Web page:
Beyond the Black & White: Exploring the Rarest Zebra

The Grevy’s zebra (Equus grevyi), also known as the imperial zebra, is the largest living wild equid and the most threatened of the three species of zebra, the other two being the plains zebra and the mountain zebra. Named after Jules Grévy, the president of France from 1879 to 1887, this zebra is found in parts of Kenya, Somalia, and Ethiopia.

Grevy's zebra


  • Grevy’s zebras are the largest of all wild equines. They are 2.5–2.75 m (8.2–9.0 ft) in head-body with a 55–75 cm (22–30 in) tail, and stand 1.45–1.6 m (4.8–5.2 ft) high at the withers. These zebras weigh 350–450 kg (770–990 lb).
  • Grevy’s zebra differs from the other two zebras in its more primitive characteristics. It is particularly mule-like in appearance; the head is large, long, and narrow with elongated nostril openings; the ears are very large, rounded, and conical and the neck is short but thick. The zebra’s muzzle is ash-grey to black in colour with the lips having whiskers.
  • Their stripes are narrower than those of other zebras, and they extend to their underbellies and legs. They also have a “shadow stripe” running down their backs.

Habitat and Distribution:

  • Grevy’s zebras are found in the grasslands and semi-arid savannas of Kenya and Ethiopia. They prefer areas with tall grasses and scattered trees, where they can find food and shade.


  • Grevy’s zebras are herbivores and their diet consists mainly of grasses, leaves, and fruits. They are more selective feeders than other zebras and avoid grazing on short grass.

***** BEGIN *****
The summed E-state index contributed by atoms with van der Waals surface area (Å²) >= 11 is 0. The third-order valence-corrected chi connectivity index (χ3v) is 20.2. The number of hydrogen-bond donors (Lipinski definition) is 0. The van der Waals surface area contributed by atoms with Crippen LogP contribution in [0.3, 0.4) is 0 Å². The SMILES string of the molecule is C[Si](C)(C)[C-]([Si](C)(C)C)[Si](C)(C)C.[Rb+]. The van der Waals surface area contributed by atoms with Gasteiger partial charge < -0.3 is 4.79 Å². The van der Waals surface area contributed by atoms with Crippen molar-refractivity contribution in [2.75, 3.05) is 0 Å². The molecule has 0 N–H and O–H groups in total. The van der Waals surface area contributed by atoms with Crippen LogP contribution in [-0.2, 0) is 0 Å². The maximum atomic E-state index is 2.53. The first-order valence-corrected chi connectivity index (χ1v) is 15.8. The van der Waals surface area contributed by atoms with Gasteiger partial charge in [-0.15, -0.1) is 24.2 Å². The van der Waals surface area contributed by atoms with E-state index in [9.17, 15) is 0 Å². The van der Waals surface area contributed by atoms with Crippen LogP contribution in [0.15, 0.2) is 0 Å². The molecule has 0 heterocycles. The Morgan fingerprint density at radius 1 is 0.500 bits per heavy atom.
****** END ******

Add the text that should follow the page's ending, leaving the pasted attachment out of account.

• Grevy’s zebras are social animals and live in small herds of up to 10 individuals. They are more solitary than other zebras and do not form large herds.
  • They are diurnal animals and are most active during the day. They spend their days grazing and resting in the shade.
  • Grevy’s zebras are good swimmers and can cross rivers to escape predators.


  • Grevy’s zebras breed year-round, but most foals are born during the rainy season.
  • Gestation lasts for about 12 months and a single foal is born.
  • The foal is able to walk within a few hours of birth and can graze on its own within a few weeks.
  • Grevy’s zebras reach sexual maturity at around 3-4 years old.


  • The main threats to Grevy’s zebras are habitat loss, poaching, and competition from livestock.
  • Habitat loss is caused by factors such as agriculture, development, and overgrazing.
  • Poaching is a threat for their meat and skins.
  • Competition from livestock for food and water resources is another threat.


  • There are a number of conservation efforts underway to protect Grevy’s zebras.
  • These efforts include habitat protection, anti-poaching patrols, and education programs.
  • The Grevy’s Zebra Trust is a leading organization working to conserve these zebras.
Grevy's zebra

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